2021 Eating Trend: Comfort

Accelerated by the pandemic, four megatrends drove eating habits in 2020: community, comfort, convenience and health. This series predicts the ways these will continue to shape food culture and flavours in 2021.

Karl Finn
3 min readDec 15, 2020


The taste of things to come continues here, with comfort.

In turbulent times, demand for nostalgic and indulgent foods surges. 2020 was no exception. Leading global flavourist Marie Wright saw increased interest in indulgent flavours often considered to be comforting: chocolate, vanilla, chicken soup, cheese, and heavy dishes like macaroni and cheese.

Research by Wright’s company, cited by FoodDive, revealed that consumers tend to feel particularly comforted by flavours that they associate with memories from childhood.

“There’s a complex relationship between taste and how you feel”, explains Wright. Though the ideal “comfort” differs from person to person, there is a unifying reason behind it: “We taste with our brains, and that part of the brain that we process flavour is the same part of the brain that we store memories, and also the fact that this can trigger memories.”

Major brands have openly stoked the feeling of familiarity. Apple pie-flavoured Pepsi was released to much fanfare in December. Burger King and KFC unveiled vintage-inspired packaging re-releases this year. Budweiser revived its 1999 “Whassup” ad with a 2020 twist, encouraging its customers to check in on their “buds” during lockdown.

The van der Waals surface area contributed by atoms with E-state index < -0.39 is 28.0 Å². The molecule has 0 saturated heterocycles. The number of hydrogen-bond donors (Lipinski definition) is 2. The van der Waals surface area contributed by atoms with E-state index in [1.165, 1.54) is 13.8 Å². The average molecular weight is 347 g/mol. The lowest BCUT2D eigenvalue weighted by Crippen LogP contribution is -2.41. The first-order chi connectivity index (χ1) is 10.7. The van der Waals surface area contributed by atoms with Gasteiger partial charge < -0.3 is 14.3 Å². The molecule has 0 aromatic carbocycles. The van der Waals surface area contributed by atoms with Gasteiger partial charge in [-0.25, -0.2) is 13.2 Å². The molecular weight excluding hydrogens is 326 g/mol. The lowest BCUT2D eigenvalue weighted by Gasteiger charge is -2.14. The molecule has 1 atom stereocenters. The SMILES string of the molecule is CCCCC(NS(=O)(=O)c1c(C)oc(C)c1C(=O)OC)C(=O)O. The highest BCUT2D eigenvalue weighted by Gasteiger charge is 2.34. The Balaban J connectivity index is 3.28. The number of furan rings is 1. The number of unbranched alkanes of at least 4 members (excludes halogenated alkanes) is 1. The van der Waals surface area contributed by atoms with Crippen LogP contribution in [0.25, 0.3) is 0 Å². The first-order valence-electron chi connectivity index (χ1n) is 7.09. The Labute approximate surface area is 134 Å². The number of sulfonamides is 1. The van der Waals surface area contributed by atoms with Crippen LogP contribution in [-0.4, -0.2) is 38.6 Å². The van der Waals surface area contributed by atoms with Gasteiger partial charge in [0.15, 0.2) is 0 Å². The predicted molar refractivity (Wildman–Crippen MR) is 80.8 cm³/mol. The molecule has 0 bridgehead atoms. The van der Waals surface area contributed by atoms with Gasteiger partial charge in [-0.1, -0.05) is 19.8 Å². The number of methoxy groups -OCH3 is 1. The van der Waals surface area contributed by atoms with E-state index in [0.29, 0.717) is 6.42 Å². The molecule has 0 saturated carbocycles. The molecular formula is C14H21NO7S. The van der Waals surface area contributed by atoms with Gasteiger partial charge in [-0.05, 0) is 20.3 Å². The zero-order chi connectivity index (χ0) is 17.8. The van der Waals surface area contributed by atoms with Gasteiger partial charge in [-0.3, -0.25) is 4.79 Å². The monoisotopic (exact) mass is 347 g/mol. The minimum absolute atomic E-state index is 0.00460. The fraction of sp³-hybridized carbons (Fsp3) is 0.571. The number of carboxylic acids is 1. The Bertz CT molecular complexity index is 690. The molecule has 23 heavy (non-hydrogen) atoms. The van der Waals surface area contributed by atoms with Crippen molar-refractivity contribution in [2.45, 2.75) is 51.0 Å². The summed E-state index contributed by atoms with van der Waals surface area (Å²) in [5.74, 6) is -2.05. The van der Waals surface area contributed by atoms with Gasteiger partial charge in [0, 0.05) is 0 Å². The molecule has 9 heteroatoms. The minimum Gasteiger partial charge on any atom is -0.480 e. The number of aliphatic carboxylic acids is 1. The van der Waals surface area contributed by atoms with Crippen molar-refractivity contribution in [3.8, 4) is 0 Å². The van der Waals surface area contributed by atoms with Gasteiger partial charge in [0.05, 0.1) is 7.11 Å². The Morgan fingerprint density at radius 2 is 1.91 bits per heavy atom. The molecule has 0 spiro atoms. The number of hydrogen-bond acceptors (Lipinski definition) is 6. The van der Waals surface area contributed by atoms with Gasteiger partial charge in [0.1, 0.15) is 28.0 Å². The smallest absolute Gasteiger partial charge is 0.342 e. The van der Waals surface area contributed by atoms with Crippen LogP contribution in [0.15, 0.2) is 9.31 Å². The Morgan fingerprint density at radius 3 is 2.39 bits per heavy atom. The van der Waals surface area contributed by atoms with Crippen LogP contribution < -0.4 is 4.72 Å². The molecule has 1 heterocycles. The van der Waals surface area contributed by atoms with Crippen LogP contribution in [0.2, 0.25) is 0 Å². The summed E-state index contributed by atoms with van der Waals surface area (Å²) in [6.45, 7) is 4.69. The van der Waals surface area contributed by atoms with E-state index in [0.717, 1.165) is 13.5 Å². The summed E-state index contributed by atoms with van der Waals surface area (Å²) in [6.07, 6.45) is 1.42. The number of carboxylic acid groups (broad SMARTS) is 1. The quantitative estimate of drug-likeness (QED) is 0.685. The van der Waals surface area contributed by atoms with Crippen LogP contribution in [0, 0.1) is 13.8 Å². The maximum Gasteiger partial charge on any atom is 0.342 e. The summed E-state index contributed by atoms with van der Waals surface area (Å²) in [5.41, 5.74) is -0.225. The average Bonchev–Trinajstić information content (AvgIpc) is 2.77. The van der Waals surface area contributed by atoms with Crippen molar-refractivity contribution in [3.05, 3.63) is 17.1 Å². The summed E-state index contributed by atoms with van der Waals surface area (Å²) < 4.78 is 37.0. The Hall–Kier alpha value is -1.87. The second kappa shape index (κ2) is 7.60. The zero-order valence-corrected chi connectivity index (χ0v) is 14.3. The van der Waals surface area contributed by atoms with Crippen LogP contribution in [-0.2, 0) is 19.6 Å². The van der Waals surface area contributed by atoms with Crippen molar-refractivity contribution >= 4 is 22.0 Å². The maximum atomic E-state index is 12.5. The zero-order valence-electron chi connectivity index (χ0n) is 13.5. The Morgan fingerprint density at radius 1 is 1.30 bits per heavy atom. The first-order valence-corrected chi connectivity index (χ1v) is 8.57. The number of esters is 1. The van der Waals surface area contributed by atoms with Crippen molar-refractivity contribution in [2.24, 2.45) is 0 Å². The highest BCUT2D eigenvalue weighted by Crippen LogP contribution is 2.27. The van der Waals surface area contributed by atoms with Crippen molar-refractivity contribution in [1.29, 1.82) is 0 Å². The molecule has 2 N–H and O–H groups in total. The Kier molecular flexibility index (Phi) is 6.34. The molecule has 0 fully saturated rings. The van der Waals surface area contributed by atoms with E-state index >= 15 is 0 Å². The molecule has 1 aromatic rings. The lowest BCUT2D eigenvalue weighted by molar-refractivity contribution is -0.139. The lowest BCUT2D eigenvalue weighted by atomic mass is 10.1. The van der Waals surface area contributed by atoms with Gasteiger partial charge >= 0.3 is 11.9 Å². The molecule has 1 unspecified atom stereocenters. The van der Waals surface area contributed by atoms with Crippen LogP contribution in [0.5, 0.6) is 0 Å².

Fast food chain Chipotle has been widely praised for its active social media engagement. While innovative and highly relevant to today’s customer, its marketing tactics often leaned into nostalgia. This included bringing back fan favourite menu items as limited editions, recycling well-loved memes, and even hosting a virtual “prom afterparty” on Instagram Live.

Outside of fast food, FoodNavigator reports that snacking is up 88 percent on pre-pandemic levels. It highlights research by Mondelēz International, in which customers named “comfort” as their single biggest motivator for snacking.

Nostalgic flavours feature prominently in recent product launches. Pukka Pies have released a new range in Sunday roast flavours. Brakes recently unveiled plant-based versions of classic English desserts, such as jam roly-poly and jaffa cake. London-based Joe & Seph’s new popcorn bars are made from, in their own words, “kitchen cupboard ingredients.”

Alternatives to meet the twinned demand for comfort and health, which the pandemic has also spurred, are rising too. Pukka released its first range of plant-based pies in September. Through its Good Food Fund, Mission Ventures this year invested in snack brands helping to fight childhood obesity. The list includes vintage-inspired Lexi’s Treats, known for their puffed rice-and-marshmallow bars, and Snackzilla whose oat cookies are made using an old family recipe.

With uncertainty still persisting globally, demand for “comforting” foods looks set to endure into 2021. And although this highly personal category appears to lend itself to the familiar, there is clearly still space within it for invention, and even surprise.

For more on the future of eating habits, see our 2021 trend report: Health

Images courtesy of Taryn Elliott and Vitaly Vlasov.



Karl Finn

Writer in London. Currently run events at Google, formerly V&A and Sotheby’s. Founder of Predictedit, a newsletter bringing together trends, research and ideas.